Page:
Fear drives the Republican Party these days as sure as the sun rises in the east and sets in the west. Trump has completed the job the Tea Party started in '09. Yes, he's considerably more dangerous than the likes of a Michele Bachmann or Sarah Palin, because unlike those dim bulbs, Trump actually knows a thing or two about marketing. He can manipulate with the best of them and he has cashed in on the opening afforded him by a political establishment too corrupt to care and too lazy to stop him.

Yes, there are a few brave souls still left in the GOP, and for the time being they can make some noise. The problem is that they won't be around much longer. Both Bob Corker and Jeff Flake's decision to not run for reelection, along with a dozen or more congressmen, means that Trump's coup will be complete in 2019. Had these people chosen to stay and fight they could've made a difference. Perhaps they would've been defeated in a primary; or perhaps they could've run as independents and paved the way for a Democratic wave that would've stopped Trump dead in his tracks. But the sad fact is they not only didn't stay and fight, they voted for Trump's agenda almost every time. Far from being courageous, they simply had enough political instincts to know it was time to call it a night.

And lastly, we come to the conservative pundits: the never Trumpers of the press corps, like Jennifer Rubin, David Frum, Bret Stephens, George Will, et al. It's been somewhat refreshing to read these people's various op-ed columns in the New York Times, Washington Post and Atlantic. And I can't imagine what it must be like seeing the party that you once looked up to being systematically destroyed from within like this. Will thinks they're more afraid than they are part of a cult. He may have a point, or he may simply be guilty of wishful thinking.

But whether Republicans are afraid or simply witting participants, the reality is this: not one of these never Trumpers took a stand against the GOP's outlandish conduct before il Duce became president. I remember reading Rubin's pieces during the Obama years and I invite you to go back and read them for yourself. She could've been a stand in on Mark Levin's radio program. The same goes for Will, who back in 2014 wrote an op-ed piece in which he challenged rape statistics and claimed that the reports of sexual assault on college campuses made "victimhood a coveted status that confers privileges." Yes, he wrote that and, yes, he's still employed at that same newspaper.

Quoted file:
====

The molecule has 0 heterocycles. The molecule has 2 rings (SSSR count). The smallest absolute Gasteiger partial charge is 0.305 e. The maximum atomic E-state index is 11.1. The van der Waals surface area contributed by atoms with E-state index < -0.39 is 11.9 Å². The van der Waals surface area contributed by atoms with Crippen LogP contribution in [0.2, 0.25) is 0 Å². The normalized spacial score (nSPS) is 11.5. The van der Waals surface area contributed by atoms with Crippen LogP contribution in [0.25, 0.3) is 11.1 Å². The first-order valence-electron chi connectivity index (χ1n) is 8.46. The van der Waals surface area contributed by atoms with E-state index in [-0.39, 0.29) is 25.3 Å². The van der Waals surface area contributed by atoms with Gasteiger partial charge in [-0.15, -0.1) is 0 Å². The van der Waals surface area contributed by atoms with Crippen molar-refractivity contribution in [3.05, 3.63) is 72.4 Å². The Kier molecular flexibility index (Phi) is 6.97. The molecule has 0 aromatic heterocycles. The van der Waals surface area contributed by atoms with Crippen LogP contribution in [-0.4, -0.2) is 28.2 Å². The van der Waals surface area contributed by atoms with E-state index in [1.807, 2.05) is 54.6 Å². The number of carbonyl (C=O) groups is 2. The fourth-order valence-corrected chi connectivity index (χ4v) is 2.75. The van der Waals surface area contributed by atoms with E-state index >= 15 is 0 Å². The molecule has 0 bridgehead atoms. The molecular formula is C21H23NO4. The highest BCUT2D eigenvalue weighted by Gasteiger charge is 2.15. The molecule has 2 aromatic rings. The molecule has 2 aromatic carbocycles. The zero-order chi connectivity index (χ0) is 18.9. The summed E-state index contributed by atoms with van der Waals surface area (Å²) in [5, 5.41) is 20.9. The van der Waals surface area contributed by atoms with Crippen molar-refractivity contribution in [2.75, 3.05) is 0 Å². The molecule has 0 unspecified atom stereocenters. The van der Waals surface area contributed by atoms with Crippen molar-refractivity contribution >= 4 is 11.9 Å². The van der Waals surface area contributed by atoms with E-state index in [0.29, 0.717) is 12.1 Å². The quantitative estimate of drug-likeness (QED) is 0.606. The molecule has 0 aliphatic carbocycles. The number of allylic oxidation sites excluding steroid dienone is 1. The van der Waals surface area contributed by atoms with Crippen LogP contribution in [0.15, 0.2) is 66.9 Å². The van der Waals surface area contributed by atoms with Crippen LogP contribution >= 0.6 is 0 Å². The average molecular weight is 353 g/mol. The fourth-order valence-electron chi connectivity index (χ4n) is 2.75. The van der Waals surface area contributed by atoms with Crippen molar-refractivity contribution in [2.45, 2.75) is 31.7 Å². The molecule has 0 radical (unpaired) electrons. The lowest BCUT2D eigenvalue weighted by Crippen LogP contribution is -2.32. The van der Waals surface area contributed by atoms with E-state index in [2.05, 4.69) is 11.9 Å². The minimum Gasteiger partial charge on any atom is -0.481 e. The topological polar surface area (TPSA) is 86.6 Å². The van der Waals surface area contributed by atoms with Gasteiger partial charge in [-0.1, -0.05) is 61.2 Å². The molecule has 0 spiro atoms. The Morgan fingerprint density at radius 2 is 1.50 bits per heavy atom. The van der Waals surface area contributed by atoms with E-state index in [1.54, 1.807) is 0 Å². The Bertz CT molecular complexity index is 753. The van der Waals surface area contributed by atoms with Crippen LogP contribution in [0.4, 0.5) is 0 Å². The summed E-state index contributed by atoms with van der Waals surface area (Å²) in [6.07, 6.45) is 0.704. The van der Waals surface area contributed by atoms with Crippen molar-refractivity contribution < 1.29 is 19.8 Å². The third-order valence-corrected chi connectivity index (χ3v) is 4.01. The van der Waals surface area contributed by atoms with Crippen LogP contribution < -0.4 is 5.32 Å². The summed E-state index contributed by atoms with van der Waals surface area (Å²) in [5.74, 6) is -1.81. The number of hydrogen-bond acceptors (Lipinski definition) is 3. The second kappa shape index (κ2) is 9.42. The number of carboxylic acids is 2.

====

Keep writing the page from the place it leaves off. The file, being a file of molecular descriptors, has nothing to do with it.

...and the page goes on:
I'll give the benefit of the doubt to Frum, who at least had the courage to go after Rush Limbaugh and the far-right extremists who were gradually taking over the party. He also challenged the GOP's strategy over Obamacare, calling it a debacle. For his efforts, Frum was fired from the American Enterprise Institute. Hey Republicans, this is what battle scars look like.

If there is any hope at all it is that a good percentage of the candidates who are running on the Trump agenda, and with his full blessing mind you, are no better than the nincompoops who ran and lost in elections past. In fact, they're considerably worse. No matter what you may think of Todd Akin or Sharon Engle, they are nowhere near as deplorable as Corey Stewart. That's the problem with cults: the longer they're around, the sicker they become.

Yes, the GOP is a cult, and, yes, it is also the party of Trump. There's no denying that. But he wasn't the one who turned it into a cult. Like those hideous buildings that bear his name, all he did was buy the branding rights. And as with everything Trump, it's all about branding.